Last weekend, The San Jose Mercury News did a very interesting and somewhat controversial story on the state of local government representation in Silicon Valley; reading the comments on the article thread has been somewhat thought provoking for me. As you can imagine, there are a lot of Asian Americans in Silicon Valley but like in the boardroom and upper management, there are not very many Asian Americans or other ethnic minorities represented in local government:
“Silicon Valley may have the most dynamic, multiracial society on earth, but you wouldn’t know it at city hall. With the 2010 census in, minorities now outnumber whites almost 2-to-1 in Santa Clara County. Yet non-Hispanic whites hold the vast majority of local city council seats, as well as every city manager’s office in Santa Clara County’s 15 towns and cities.”
However, I would have to say that living in Silicon Valley for over ten years, this is not due to any blatant discriminatory practices by citizens or by local governments but based on many other factors. I would have to agree with my friend, former Sunnyvale, California mayor and current city council member Otto Lee regarding the idea around “pipeline development”:
“One believer is Otto Lee, a Chinese-American and the only minority on the Sunnyvale City Council. The at-large system in Sunnyvale has been more open in practice than Santa Clara’s. He and another Asian were elected in 2003, three short years after Sunnyvale became a minority-majority city. Lee said he believes district elections might get one Latino elected, but he’d rather recruit and groom minority candidates on local boards and commissions — a pipeline to the City Council — where they can learn how to appeal to all voters, not just minorities. That would deliver racial parity at City Hall sooner, Lee said.”
I’m not necessarily a big believer in quotas and that if a city, county or state’s population is X% Asian American that X% should be representative on a city council, county board or state seats. I do think that a disparity is an indicator of a lack of political maturity amongst the Asian American community. I’m in the same line of thought with Lee that if you have a pipeline of groomed and qualified candidates, then statistically, representation should take care of itself. 50% of the population is female, and that if there are enough qualified and motivated woman, there should be, by the nature of basic statistics, 50% female representation would occur in most roles of society (minus a certain percentage that decide to either be full-time mothers or those roles where physical demands may potentially favor men, such as potentially construction, the military, etc).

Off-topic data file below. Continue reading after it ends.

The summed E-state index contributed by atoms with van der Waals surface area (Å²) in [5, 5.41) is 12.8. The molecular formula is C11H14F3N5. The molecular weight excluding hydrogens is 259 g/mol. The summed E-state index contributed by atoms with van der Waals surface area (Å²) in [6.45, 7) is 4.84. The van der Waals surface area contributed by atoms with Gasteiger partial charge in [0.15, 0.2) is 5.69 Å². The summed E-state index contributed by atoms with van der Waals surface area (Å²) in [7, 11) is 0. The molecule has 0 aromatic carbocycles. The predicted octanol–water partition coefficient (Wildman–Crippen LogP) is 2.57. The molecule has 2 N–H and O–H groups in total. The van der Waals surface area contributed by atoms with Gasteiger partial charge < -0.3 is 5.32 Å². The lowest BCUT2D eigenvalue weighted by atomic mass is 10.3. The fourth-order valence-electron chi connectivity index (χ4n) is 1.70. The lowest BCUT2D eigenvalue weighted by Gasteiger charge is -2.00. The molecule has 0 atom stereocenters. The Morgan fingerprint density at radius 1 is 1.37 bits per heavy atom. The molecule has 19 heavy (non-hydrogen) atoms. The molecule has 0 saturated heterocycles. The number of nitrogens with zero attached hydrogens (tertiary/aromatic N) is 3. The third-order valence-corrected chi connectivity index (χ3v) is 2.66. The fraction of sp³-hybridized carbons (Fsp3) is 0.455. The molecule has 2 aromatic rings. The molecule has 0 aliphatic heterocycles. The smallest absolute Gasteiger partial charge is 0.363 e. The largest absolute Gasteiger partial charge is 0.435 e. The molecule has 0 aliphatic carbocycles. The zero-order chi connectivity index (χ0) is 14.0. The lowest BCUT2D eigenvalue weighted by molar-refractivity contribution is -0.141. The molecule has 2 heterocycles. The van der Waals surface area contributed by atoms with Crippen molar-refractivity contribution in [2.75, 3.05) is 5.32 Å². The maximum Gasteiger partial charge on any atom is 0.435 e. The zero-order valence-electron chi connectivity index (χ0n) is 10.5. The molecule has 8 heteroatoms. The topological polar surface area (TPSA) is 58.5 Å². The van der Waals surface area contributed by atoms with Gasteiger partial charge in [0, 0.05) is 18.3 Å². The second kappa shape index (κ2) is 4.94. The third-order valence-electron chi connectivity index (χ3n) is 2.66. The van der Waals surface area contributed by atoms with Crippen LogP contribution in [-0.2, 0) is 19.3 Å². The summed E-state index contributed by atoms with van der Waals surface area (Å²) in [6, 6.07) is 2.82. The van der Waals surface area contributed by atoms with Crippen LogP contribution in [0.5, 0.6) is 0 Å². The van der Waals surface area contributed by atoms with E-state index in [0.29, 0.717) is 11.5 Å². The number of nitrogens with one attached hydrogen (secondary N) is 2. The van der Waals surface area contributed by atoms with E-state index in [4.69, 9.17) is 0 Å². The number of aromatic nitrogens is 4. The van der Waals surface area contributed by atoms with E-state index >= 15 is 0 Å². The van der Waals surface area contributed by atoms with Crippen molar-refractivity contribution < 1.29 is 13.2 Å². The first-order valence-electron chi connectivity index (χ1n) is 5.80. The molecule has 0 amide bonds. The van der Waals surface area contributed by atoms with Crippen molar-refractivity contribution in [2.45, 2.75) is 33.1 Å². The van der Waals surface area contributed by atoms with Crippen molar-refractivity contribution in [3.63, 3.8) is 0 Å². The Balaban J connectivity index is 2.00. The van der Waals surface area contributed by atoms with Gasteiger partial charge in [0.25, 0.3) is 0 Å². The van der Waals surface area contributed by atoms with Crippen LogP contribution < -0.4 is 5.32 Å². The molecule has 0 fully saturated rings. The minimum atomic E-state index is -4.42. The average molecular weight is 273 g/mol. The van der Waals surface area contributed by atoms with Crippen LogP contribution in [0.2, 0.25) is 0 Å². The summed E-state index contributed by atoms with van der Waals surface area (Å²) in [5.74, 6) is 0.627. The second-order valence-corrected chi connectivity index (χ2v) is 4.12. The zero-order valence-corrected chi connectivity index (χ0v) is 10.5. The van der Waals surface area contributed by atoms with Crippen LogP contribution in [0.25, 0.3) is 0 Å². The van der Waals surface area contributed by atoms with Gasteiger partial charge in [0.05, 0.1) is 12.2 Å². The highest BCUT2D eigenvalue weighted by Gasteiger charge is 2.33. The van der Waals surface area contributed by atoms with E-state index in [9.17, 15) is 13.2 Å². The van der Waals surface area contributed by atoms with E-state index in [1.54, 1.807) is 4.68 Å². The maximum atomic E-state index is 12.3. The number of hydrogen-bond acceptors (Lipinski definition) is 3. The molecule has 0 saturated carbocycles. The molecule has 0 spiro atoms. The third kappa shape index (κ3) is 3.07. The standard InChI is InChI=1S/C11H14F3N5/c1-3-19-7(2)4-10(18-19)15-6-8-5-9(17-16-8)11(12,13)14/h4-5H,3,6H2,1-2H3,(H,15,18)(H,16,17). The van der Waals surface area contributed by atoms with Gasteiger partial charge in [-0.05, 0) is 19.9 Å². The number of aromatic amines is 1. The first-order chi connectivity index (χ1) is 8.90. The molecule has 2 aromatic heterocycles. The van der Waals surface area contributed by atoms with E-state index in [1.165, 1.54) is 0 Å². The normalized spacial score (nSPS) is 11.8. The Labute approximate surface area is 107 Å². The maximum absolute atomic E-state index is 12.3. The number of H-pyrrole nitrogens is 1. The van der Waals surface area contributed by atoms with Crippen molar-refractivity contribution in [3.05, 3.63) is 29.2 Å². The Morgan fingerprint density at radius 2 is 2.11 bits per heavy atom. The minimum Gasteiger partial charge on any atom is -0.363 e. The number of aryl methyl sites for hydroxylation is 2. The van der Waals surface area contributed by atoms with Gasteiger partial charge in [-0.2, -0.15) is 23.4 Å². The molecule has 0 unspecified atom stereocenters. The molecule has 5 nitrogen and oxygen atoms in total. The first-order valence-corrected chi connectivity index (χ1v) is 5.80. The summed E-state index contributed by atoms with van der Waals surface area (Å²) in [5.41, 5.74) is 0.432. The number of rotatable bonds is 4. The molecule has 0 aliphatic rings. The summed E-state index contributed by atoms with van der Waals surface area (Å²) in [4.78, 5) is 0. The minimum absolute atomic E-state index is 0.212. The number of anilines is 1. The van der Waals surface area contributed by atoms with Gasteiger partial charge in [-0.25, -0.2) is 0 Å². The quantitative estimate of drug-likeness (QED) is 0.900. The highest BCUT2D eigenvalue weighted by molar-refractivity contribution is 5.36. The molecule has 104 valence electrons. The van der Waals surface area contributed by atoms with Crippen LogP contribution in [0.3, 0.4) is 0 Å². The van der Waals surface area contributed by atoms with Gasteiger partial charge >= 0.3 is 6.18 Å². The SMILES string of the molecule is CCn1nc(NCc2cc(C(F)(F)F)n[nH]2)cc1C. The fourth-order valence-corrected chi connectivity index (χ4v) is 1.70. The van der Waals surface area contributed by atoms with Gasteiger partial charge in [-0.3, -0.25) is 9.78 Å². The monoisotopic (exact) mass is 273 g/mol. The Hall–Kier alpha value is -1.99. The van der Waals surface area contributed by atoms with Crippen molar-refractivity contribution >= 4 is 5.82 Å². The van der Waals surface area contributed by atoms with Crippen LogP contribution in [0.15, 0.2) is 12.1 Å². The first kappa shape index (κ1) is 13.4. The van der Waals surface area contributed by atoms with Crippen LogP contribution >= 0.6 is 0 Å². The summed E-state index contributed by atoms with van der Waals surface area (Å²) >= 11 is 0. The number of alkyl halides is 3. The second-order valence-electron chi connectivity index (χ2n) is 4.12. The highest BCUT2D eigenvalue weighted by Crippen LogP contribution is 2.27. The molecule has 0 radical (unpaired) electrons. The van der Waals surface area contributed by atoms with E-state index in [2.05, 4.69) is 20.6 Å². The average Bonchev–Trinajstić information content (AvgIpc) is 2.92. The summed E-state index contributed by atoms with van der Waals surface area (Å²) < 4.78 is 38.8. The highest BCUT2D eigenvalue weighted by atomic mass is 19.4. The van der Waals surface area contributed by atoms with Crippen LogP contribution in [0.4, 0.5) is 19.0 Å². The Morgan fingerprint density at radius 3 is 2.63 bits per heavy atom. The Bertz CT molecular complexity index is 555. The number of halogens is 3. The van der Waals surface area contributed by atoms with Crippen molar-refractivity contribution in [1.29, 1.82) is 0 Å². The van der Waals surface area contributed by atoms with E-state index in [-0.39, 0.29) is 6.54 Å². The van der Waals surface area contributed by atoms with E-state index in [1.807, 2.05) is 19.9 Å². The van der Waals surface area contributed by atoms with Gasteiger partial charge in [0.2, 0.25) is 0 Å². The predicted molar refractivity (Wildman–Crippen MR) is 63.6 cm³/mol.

I would say that in general, the lack of Asian American representation in local government is partially generational. At least with my parents who were from Taiwan, they grew up in very repressive political systems at the time (same goes with South Korea, Philippines, China, etc), and when they immigrate to the U.S., they are more concerned with raising and supporting a family, etc. Immigration for Asians was only reformed in the mid-1960s. I had read some statistics that 60% of all Asian Americans in the United States were born overseas.
The last thing on immigrant minds is to stand out. For Japanese Americans, my personal belief is that the scars of World War II internment helped shape the political belief of “the nail that sticks out gets hammered down” and that only in a rare instance, will a Fred Korematsu arise.
As for “our” generation’s involvement – generally, the way you get involved is if you know someone else who is involved. If the parents aren’t exactly involved, then you get that from your friends. Unless you are super motivated, I don’t know too many high school students who are politically interested because kids can’t vote until they legally turn into adults at age 18. So the best time probably is to get Asian American college students interested and involved.
Certainly, there were racist past practices in the United States such as the Chinese Exclusion Acts and the previously mentioned Japanese internment during World War II. But such acts have not created any structural reasons as to why there is not decent Asian American representation in public office in Silicon Valley reflective of its population as far as I can tell.
Within any mainstream society in a country – whether it be the United States or elsewhere – there are social norms, customs, practices, institutions, etc. that any immigrant or second generation American will have to adjust to. That is still happening with Asian Americans, especially when it comes to civic involvement.